I aIMG_20120713_173235m coming to accept that I am a giver. That is the way God made me. I have lamented for years how much life has demanded from me, but I am starting to see that, regardless of the demands, I can’t help but contribute. Whether it is by choice or circumstances, my life is a constant state of giving. And instead of looking at that as something to be corrected, overcome, or “therapied away,” I am starting to change my perspective. Being a giver is a gift. And I believe being a giver is my calling…my vocation. That is why I constantly find myself in situations that elicit gift of self. Some of the discomfort I feel is probably due to my fighting what I am naturally inclined/drawn/called to do. Instead of trying to escape, I am seeking ways to embrace self-sacrifice. Not as a martyr, but as a master of my “trade.” A person who has a gift for singing looks for ways to best enhance and use their voice. They look for ways to hone in on their talents. I have long been envious of people who have lives of leisure. I dream of massages, cruises, vacations, childless days/nights. It is the same as a dog wishing to be a cat, instead of recognizing his own unique and instrinsic value in simply being what he was created.

This paradigm shift overlaps/converges with my desperate search for spiritual footing. My roles as a wife, mother, and hospice social worker all require a lot of me. Not just my time and energy, but ME…my heart, my spirit. A spa day or game night with friends, although very enjoyable, doesn’t replenish what is sacrificed with that kind of giving. At least not for me. There have been great givers in history and I started thinking about how they answered their calling yet maintained their sanity. One of the greatest, most selfless givers that immediately came to my mind was Mother Teresa. Cliche, perhaps. But I can’t think of another example in my lifetime of someone who gave so much…and did not whine for a spa day in return. HOW did she do it? I suspect only by the grace of God. And I suspect that there was much quiet time spent in His presence. THAT is what I’m seeking. In order to be able to best do what I have been placed here to do, at least at this time in my life, I believe that it is stillness, quietness, holiness that I need…where I can commune with the Almighty Giver and receive the kind of supernatural grace necessary to make the most of this life.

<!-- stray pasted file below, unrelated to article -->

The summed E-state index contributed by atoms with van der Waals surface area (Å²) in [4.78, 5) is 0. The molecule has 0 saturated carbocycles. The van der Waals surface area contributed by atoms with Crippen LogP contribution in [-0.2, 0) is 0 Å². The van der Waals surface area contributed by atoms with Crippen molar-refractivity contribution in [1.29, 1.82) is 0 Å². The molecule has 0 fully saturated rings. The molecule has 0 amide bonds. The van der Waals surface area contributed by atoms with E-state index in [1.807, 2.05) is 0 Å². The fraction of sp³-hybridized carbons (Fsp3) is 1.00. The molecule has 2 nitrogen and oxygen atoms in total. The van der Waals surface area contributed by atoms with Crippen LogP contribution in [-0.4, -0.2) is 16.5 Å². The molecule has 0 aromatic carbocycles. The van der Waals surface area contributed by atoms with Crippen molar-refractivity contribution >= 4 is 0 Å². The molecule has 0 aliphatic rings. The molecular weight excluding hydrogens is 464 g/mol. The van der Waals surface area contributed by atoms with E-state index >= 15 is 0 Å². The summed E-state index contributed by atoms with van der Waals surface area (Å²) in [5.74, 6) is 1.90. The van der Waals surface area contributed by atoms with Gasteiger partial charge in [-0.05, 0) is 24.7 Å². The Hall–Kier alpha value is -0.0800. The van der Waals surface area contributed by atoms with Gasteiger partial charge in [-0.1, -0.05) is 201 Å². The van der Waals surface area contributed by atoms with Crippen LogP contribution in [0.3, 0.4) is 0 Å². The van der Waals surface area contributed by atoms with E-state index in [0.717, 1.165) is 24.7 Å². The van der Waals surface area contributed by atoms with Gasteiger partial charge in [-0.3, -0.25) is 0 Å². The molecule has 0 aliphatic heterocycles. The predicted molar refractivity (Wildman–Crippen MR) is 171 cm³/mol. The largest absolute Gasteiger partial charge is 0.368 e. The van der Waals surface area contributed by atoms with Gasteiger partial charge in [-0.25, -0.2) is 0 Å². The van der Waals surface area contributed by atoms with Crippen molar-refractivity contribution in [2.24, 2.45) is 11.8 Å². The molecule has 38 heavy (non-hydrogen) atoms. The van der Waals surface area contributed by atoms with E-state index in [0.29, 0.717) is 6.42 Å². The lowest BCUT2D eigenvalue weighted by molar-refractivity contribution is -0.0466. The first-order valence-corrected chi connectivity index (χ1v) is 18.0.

So many times I feel the world (and myself) insisting that I need to make time for myself, that I need more me time…that it’s all about me. But I never really got a peace from that thinking…or from the things I did in attempts to have “me time.” I wrestled with feeling self-absorbed/egocentric in my attempts to replenish what was lost. Then, just the other day, like a ton of bricks, it hit me: I don’t need to make time for ME…I need to make time for HIM.